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Our classrooms, ourselves

Max Page’s eloquent appreciation of the less-readily lovable modernist buildings on the University of Massachusetts Amherst campus is a convincing argument for why we should, in essence, teach the campus (“Brutal beauty,” Ideas, March 24). Academic buildings say a lot about us and what we value, and students would benefit from understanding more about the milieu in which they are learning.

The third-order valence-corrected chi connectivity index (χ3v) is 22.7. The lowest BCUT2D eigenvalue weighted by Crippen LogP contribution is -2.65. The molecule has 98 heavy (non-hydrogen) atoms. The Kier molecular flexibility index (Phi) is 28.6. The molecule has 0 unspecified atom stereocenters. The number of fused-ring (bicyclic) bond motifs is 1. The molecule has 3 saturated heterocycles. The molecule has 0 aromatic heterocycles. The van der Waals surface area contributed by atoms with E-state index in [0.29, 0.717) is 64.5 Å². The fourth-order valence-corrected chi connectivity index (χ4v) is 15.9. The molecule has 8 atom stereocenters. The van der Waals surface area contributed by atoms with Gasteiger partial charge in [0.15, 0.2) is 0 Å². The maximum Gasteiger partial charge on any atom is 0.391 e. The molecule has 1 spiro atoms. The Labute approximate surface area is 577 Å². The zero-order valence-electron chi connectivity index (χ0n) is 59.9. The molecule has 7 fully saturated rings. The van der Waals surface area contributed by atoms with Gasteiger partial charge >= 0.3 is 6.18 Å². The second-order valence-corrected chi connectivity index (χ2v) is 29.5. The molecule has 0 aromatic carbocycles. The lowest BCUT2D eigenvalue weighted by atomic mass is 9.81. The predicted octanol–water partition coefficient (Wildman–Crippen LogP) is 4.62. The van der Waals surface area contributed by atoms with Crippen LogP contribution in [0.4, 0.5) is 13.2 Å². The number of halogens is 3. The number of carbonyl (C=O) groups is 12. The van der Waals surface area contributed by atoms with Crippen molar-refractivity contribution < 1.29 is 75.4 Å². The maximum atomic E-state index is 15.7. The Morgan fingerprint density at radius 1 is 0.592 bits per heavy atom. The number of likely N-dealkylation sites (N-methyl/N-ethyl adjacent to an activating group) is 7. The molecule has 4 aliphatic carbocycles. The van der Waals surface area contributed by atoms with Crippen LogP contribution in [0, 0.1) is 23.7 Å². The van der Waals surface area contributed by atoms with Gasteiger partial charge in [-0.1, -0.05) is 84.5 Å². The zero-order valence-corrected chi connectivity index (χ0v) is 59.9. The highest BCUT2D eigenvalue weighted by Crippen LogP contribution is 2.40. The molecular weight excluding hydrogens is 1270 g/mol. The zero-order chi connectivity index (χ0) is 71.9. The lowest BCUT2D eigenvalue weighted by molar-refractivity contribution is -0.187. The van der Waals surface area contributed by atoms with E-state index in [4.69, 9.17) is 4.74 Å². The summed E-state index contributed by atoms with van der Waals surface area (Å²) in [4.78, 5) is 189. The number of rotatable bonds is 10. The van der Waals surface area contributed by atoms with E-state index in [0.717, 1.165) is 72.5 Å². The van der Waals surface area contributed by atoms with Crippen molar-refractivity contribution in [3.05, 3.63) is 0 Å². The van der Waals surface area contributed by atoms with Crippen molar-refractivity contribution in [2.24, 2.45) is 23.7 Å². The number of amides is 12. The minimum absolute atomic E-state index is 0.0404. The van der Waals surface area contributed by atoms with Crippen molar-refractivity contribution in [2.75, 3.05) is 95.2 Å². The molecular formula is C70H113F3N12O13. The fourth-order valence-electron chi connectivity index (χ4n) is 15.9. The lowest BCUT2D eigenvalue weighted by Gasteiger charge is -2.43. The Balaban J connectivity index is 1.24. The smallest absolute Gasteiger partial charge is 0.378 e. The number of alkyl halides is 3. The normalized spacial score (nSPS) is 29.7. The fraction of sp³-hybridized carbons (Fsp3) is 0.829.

In our efforts, let us not overlook the buildings’ interiors. Classrooms built to support lecture-based teaching are as outmoded as the red-brick, neo-Georgian knockoff exteriors enveloping them.

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Human beings learn by exploration, by guided inquiry, by using their bodies and their immediate environments. As we preserve our important and fascinating past, let’s make sure we also allow our buildings, particularly our classrooms, to evolve along with our understanding of what best promotes student learning.

Sarah Kuhn


The writer is a psychology professor at University of Massachusetts Lowell.

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